I have also found they often misuse "introduce". For example, "Let me introduce what I ate yesterday". That should be "tell you about" IMO.
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schwa



Joined: 18 Jan 2003
Location: sokcho

PostPosted: Fri Nov 30, 2012 1:46 am    Post subject: Reply with quote

Classic. Kdef: classical (music). Edef: historically memorable, setting a standard.


Theres a whole subset of konglish shortenings or abbreviations of english terms that fall, it seems, outside this list. I might argue they deserve inclusion: they're based on english & widely thought to be standard english.

I was reminded of this today when a student told me she'd just watched a "docu" (ie a documentary), expecting that term was familiar to me. Just from the realm of media & entertainment, other examples of this that come to mind:

ero = erotic video, porn
melo = melodrama
back music = background music
back singer = backup singer
CF (from "commercial film") = tv ad
PD (from "program director") = producer
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nautilus



Joined: 26 Nov 2005
Location: Je jump, Tu jump, oui jump!

PostPosted: Fri Nov 30, 2012 5:31 am    Post subject: Reply with quote

mdsb87 wrote:

Cunning.


To my ears they pronounce it "Conning". As in the english to cheat or mislead someone.
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Captain Corea



Joined: 28 Feb 2005
Location: Seoul

PostPosted: Fri Nov 30, 2012 7:19 pm    Post subject: Reply with quote

Anyone want to delve into all of the k-defs for cars and such?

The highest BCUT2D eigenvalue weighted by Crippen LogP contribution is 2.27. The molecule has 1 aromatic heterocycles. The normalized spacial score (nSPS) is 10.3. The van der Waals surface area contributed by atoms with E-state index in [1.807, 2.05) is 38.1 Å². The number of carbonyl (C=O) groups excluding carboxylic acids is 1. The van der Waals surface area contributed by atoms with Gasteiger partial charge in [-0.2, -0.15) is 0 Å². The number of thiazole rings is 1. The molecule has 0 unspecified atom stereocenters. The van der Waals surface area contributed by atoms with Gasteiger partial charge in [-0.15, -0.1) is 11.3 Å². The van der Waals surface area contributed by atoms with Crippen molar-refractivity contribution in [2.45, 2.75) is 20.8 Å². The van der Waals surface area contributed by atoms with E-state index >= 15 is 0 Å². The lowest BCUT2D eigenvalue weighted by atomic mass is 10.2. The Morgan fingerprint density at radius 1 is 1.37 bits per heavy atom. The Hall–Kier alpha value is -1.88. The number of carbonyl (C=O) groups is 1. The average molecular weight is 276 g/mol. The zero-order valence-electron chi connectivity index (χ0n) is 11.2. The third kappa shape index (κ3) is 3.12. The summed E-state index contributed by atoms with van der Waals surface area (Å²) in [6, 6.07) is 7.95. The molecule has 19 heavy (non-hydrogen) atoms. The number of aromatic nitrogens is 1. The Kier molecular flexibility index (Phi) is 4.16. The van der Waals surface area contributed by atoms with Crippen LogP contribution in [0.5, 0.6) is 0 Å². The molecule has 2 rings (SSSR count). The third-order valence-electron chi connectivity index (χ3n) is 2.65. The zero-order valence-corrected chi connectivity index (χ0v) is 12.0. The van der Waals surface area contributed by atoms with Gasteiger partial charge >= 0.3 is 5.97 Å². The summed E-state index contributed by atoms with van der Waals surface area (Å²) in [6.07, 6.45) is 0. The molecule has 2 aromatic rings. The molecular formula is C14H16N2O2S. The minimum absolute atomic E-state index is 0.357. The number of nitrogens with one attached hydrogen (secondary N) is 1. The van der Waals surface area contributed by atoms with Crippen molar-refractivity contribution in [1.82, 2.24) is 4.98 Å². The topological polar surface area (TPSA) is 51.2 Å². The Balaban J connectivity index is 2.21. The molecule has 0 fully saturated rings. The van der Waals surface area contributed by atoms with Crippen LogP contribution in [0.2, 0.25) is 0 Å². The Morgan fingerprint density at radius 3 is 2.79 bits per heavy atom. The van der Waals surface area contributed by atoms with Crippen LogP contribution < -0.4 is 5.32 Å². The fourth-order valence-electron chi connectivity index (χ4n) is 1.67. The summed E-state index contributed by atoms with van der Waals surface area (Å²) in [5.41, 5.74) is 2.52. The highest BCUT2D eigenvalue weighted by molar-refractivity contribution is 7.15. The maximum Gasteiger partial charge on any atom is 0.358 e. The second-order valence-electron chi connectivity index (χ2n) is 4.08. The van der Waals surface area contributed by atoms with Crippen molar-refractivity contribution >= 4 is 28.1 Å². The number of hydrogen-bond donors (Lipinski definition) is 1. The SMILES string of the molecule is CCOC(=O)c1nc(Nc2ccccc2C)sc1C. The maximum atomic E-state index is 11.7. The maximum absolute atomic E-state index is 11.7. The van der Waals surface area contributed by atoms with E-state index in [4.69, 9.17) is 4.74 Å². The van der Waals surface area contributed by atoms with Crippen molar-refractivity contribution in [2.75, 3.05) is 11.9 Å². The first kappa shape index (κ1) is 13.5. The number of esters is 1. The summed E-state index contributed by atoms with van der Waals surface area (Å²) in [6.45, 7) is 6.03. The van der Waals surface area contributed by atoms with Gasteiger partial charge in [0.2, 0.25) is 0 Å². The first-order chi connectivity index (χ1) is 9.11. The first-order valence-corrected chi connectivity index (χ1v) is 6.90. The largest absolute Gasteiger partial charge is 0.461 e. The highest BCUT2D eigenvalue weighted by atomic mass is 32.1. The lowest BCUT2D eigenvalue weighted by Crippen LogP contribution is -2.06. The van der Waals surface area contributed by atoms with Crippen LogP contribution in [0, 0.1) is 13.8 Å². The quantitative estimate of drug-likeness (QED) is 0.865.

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Privateer



Joined: 31 Aug 2005
Location: Easy Street.

PostPosted: Sat Dec 01, 2012 1:07 am    Post subject: Reply with quote

Training. Kdef: fitness training only, or exercise in general. Edef1: any activity designed to teach you a practical or vocational skill. Edef2: physical exercise in preparation for a sporting event.
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schwa



Joined: 18 Jan 2003
Location: sokcho

PostPosted: Sat Dec 01, 2012 1:12 am    Post subject: Reply with quote

Privateer wrote:
Training. Kdef: fitness training only, or exercise in general. Edef1: any activity designed to teach you a practical or vocational skill. Edef2: physical exercise in preparation for a sporting event.

"Training" is also used here to mean track suit.
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Privateer



Joined: 31 Aug 2005
Location: Easy Street.

PostPosted: Tue Dec 04, 2012 6:37 am    Post subject: Reply with quote

Updated List

Almost. Kdef: most or almost all. Edef: nearly.
Ballad. Kdef: a folk song. Edef: it has a wider meaning.
Band . KDef: A plaster or band-aid for dressing wounds. EDef: A group of several people, often musicians
Body language. They think it means gestures, i.e. using your body to talk. It actually means what your body says whether you mean it to or not.
Bromide. Kdef: poster. Edef: chemical used in photography.
Cider. Kdef (possibly Jdef or whatever too, but irrelevant, because it's not Edef): Lemon-lime soda. Edef: 1. Unfiltered, raw apple juice; 2. Fermented apple juice containing alcohol.
Classic. Kdef: classical (music). Edef: historically memorable, setting a standard.
Coating. Kdef: plastic lamination. Edef: any covering layer.
Condo. Kdef: a membership resort. Edef: an owned apartment.
Crazy. Kdef: a severe insult referring to a mental disorder. Edef1: mad or insane. Edef2: a slang word referring to something you admire.
Cunning Kdef: cheating or copying work. Edef: sly or clever in a devious way.
Cup. Kdef: any vessel for drinking out of. Edef1: drinking vessels of the type used for tea, or disposable paper or plastic ones. Edef2: sports trophies similar in type to medieval drinking vessels.
Expect. Kdef: look forward to something. Edef: expect something.
Dung. Kdef: general term for excrement. Edef: term for animal excrement.
Famous. Kdef: having a good reputation or name. Edef: when a good many people have heard of something.
Funny. Kdef: fun or interesting. Edef1: amusing. Edef2: peculiar.
Glamour. kdef: big breasts. edef: um...
Hacking Kdef: cheating or copying work. Edef: accessing someone's computer without their permission.
Handle. Kdef: steering wheel. Edef: broadly. something designed to be grasped by the hand, but never a steering wheel.